Today, Rep. Betty Sutton (D-Ohio) applauded the new regulations issued by the Obama Administration to help make prevention affordable by requiring new health plans to cover recommended preventive services at no cost to the patient. The regulations, based on provisions in the Affordable Care Act, will keep Americans healthier and help save money over the long term by increasing access to preventive care.
"We know that many Ohioans don't get the preventive care they need because of the cost and their health suffers because of it. Seven in ten deaths in America result from chronic and often preventable diseases - this is unacceptable," said Rep. Sutton. "Under the Affordable Care Act, free preventive care now will keep many Ohioans healthier and save money in the long run."
Thanks to this reform, Americans who enroll in a new health plan on or after September 23, 2010, will have access to preventive services without being charged a deductible, copayment or coinsurance.
Next year, an estimated 41 million Americans will benefit from these new prevention provisions -- 31 million in new employer plans and 10 million in new individual plans. By 2013, an estimated 88 million Americans will benefit from the provisions - 78 million in new employer plans and 10 million in new individual plans
Comprehensive preventive care can save billions of dollars and thousands of lives. There are 69 million workers reporting missed days due to illness each year, which reduces economic output in this country by $260 billion per year. Every dollar spent on immunizations could save $5.30 on direct health care costs. However, the costs of these services are often prohibitive, and Americans currently use preventive services at only half the recommended rate.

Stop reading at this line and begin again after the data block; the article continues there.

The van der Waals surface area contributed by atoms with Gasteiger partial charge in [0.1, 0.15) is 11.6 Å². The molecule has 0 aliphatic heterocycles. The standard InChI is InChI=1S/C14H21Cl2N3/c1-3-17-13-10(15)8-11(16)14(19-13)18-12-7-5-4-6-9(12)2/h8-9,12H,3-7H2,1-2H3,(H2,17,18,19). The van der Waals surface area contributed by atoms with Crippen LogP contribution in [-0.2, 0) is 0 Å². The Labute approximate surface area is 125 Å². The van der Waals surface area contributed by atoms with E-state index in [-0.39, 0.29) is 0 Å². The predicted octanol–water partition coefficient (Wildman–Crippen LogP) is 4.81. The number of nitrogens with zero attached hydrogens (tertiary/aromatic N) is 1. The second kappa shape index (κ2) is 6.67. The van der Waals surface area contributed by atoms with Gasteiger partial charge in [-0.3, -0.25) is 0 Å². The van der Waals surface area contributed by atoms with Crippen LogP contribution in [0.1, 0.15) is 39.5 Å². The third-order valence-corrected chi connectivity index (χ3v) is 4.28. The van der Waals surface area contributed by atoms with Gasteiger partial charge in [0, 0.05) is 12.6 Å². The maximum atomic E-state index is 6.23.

Depending on your age and health risks, the types of preventive services that will be available without a deductible, co-pay or co-insurance under these new provisions include:
* Blood pressure, diabetes, and cholesterol tests;
* Many cancer screenings;
* Routine vaccines for diseases such as measles, polio, or meningitis;
* Flu and pneumonia shots;
* Counseling, screening and vaccines for healthy pregnancies; and
* Regular well-baby and well-child visits, from birth to age 21.
Americans are also beginning to see other benefits from health reform. Seniors affected by the Medicare prescription drug `donut hole' coverage gap are receiving checks to lower their costs, four million small businesses have received notice that they are eligible for a health care tax credit potentially worth tens of thousands of dollars to help them cover their employees, young adults are starting to be allowed to stay on their parents' insurance, insurance companies have stopped their practice of rescissions - or dropping people's coverage when they need it most, and some outrageous premium hikes have been reversed.